Stephanie Kurlow put on her first tutu at the age of 2. She donned her first hijab at the age of 9. When Kurlow first converted to Islam along with her family nine years ago, she feared her beliefs could never coincide with her artistic passion.
Now, at only 14 years old, Kurlow’s fears are behind her. The young dancer is en route to becoming the first professional ballerina in the world to don a hijab.
As these stunning photographs, taken at a dance studio in Sydney, Australia, clearly display, Kurlow is managing to combine her faith and her talent just fine. The images depict Kurlow, the daughter of Australian and Russian parents, in a striking blue tutu and matching hijab, as a dreamlike vision of discipline and poise. The stunning photos, starkly different from the ballet images that usually populate ballet reviews and Instagram feeds, present a preview of a more accepting and inclusive future for dance.
When Kurlow first began wearing hijab, she couldn’t find a ballet class that would allow her to wear the garment while training. Rather than back down, Kurlow launched a crowdfunding campaign to raise money for rigorous, private tutoring that would provide her with the training she needed to become the world’s first Muslim hijabi ballerina.
Almost 700 people donated to make her vision a reality, raising a total of over $7,000.
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And like a good ballerina, she made it all look so easy. “I think it’s really cool and amazing how ballerinas never show pain,” she said in an interview with CNN. “We could be bleeding in our shoes and never show pain.”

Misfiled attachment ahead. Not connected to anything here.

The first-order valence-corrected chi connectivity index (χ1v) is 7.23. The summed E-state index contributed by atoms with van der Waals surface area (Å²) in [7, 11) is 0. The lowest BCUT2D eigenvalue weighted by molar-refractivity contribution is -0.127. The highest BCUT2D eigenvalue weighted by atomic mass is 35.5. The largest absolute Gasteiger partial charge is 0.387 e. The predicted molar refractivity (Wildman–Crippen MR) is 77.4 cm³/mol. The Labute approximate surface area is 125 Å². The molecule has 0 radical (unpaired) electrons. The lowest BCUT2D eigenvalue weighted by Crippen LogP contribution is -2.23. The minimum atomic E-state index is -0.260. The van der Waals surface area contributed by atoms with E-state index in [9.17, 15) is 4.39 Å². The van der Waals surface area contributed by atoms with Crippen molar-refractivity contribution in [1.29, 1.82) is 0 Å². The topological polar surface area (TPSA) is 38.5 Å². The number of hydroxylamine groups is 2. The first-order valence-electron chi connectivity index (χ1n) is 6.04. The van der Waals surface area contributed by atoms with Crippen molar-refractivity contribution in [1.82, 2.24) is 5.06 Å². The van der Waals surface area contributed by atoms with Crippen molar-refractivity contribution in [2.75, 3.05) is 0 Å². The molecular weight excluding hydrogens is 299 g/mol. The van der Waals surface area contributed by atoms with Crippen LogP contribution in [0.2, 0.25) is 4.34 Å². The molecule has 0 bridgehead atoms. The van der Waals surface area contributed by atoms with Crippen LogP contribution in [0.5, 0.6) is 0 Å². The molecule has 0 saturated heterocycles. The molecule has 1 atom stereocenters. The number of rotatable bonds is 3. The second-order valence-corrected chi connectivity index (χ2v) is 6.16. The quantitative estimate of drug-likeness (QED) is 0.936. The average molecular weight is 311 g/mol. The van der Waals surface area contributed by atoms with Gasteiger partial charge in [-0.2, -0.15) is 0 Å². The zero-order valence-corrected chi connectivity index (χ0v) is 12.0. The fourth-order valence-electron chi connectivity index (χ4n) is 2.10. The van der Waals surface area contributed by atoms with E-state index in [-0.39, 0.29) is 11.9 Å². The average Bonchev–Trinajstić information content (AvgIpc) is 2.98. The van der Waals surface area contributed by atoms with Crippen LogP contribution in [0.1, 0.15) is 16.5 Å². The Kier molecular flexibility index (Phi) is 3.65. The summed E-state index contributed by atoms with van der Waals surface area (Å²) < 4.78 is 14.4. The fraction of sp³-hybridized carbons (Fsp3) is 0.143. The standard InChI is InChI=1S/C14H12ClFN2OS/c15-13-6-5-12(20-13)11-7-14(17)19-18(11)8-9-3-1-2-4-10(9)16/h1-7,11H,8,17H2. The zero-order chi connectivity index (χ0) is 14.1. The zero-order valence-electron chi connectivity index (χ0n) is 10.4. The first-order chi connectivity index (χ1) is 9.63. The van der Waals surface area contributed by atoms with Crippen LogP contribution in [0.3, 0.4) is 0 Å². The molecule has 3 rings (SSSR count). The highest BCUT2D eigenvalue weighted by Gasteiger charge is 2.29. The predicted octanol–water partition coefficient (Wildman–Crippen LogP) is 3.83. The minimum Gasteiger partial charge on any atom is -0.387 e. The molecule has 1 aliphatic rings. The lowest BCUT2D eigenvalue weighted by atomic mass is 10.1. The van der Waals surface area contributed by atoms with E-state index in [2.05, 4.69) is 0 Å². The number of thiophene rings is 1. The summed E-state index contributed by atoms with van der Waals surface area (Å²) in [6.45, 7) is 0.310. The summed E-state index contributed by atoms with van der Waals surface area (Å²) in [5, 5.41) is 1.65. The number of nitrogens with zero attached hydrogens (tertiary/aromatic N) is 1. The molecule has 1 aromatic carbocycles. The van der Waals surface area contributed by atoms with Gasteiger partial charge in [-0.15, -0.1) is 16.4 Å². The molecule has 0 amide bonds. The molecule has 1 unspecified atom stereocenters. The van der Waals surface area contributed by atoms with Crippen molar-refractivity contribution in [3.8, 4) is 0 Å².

Kurlow, inspired by ballet trailblazer Misty Copeland and hijabi Emirati lifter Amna Al Haddad, hopes her story will inspire other girls who feel disconnected from their dreams due to their religions, ethnicities or backgrounds. She plans to one day open her own dance facility specifically geared toward diverse youths.
“This school will have special programs for specific religions, support groups for our youth and people who are from disconnected communities,” she expressed in her LaunchGood campaign. “I will provide for our future generations a chance to express and heal themselves and others through the magnificent art of performing and creativity.”
Still just a teenager, Kurlow is undeterred by the disapproval thrown her way, from both Muslim and ballet communities. “I’ve gotten those looks or those little whispers from people saying that I can’t do it, and there are some parts of the ballet world that only see me for the clothes I wear, or the beliefs I have,” she told the Sydney Morning Herald.
“But this means everything to me. I think I can bring people together through dance and inspire some young people from different races that might be a bit disengaged.” If the ballerina is this tenacious and engaged as a teenager, we look forward to seeing the old school standards she overthrows and sashays across in the future.
Kurlow, you got this. We’re just lucky to get a glimpse of the absolutely gorgeous process.